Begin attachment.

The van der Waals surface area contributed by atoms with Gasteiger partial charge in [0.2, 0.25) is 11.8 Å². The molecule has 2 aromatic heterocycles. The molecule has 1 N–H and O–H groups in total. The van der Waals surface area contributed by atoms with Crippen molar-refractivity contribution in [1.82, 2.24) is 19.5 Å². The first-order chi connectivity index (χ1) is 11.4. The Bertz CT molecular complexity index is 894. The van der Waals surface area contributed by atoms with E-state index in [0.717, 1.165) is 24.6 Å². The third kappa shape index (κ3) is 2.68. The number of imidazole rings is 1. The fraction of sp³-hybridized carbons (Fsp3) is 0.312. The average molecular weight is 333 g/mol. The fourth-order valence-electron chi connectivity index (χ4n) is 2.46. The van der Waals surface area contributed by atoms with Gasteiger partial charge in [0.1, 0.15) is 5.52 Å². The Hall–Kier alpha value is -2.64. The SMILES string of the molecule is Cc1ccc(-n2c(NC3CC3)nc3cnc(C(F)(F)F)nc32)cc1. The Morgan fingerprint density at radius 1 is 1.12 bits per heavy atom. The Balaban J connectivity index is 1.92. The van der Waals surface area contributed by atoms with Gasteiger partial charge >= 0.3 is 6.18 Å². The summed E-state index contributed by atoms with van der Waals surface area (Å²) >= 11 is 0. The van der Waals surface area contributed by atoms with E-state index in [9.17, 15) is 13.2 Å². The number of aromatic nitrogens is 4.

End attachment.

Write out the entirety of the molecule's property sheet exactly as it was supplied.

The van der Waals surface area contributed by atoms with Gasteiger partial charge in [0.2, 0.25) is 11.8 Å². The molecule has 2 aromatic heterocycles. The molecule has 1 N–H and O–H groups in total. The van der Waals surface area contributed by atoms with Crippen molar-refractivity contribution in [1.82, 2.24) is 19.5 Å². The first-order chi connectivity index (χ1) is 11.4. The Bertz CT molecular complexity index is 894. The van der Waals surface area contributed by atoms with E-state index in [0.717, 1.165) is 24.6 Å². The third kappa shape index (κ3) is 2.68. The number of imidazole rings is 1. The fraction of sp³-hybridized carbons (Fsp3) is 0.312. The average molecular weight is 333 g/mol. The fourth-order valence-electron chi connectivity index (χ4n) is 2.46. The van der Waals surface area contributed by atoms with Gasteiger partial charge in [0.1, 0.15) is 5.52 Å². The Hall–Kier alpha value is -2.64. The SMILES string of the molecule is Cc1ccc(-n2c(NC3CC3)nc3cnc(C(F)(F)F)nc32)cc1. The Morgan fingerprint density at radius 1 is 1.12 bits per heavy atom. The Balaban J connectivity index is 1.92. The van der Waals surface area contributed by atoms with Gasteiger partial charge >= 0.3 is 6.18 Å². The summed E-state index contributed by atoms with van der Waals surface area (Å²) >= 11 is 0. The van der Waals surface area contributed by atoms with E-state index in [9.17, 15) is 13.2 Å². The number of aromatic nitrogens is 4.